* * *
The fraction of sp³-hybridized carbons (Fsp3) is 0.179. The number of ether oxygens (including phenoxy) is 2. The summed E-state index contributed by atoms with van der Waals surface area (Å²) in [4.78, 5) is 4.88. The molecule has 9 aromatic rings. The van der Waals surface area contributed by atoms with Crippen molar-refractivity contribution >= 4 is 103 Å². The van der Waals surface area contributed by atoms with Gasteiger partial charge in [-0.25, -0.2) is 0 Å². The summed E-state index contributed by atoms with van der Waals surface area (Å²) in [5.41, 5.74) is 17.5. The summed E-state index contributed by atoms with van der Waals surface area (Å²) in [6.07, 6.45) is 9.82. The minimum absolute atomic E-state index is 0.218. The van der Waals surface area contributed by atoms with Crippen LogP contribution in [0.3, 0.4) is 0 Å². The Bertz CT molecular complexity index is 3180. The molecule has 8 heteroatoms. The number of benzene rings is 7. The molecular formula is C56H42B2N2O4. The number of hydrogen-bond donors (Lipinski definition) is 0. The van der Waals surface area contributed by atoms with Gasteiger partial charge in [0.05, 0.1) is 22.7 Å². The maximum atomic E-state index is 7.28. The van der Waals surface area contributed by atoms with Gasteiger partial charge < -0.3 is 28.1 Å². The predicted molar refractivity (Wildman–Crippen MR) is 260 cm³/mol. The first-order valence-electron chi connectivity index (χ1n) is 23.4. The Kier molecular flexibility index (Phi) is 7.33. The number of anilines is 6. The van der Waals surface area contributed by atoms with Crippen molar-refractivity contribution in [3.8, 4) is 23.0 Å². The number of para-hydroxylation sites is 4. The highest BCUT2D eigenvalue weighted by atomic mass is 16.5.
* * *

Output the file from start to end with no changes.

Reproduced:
The fraction of sp³-hybridized carbons (Fsp3) is 0.179. The number of ether oxygens (including phenoxy) is 2. The summed E-state index contributed by atoms with van der Waals surface area (Å²) in [4.78, 5) is 4.88. The molecule has 9 aromatic rings. The van der Waals surface area contributed by atoms with Crippen molar-refractivity contribution >= 4 is 103 Å². The van der Waals surface area contributed by atoms with Gasteiger partial charge in [-0.25, -0.2) is 0 Å². The summed E-state index contributed by atoms with van der Waals surface area (Å²) in [5.41, 5.74) is 17.5. The summed E-state index contributed by atoms with van der Waals surface area (Å²) in [6.07, 6.45) is 9.82. The minimum absolute atomic E-state index is 0.218. The van der Waals surface area contributed by atoms with Crippen LogP contribution in [0.3, 0.4) is 0 Å². The Bertz CT molecular complexity index is 3180. The molecule has 8 heteroatoms. The number of benzene rings is 7. The molecular formula is C56H42B2N2O4. The number of hydrogen-bond donors (Lipinski definition) is 0. The van der Waals surface area contributed by atoms with Gasteiger partial charge in [0.05, 0.1) is 22.7 Å². The maximum atomic E-state index is 7.28. The van der Waals surface area contributed by atoms with Gasteiger partial charge < -0.3 is 28.1 Å². The predicted molar refractivity (Wildman–Crippen MR) is 260 cm³/mol. The first-order valence-electron chi connectivity index (χ1n) is 23.4. The Kier molecular flexibility index (Phi) is 7.33. The number of anilines is 6. The van der Waals surface area contributed by atoms with Crippen molar-refractivity contribution in [3.8, 4) is 23.0 Å². The number of para-hydroxylation sites is 4. The highest BCUT2D eigenvalue weighted by atomic mass is 16.5.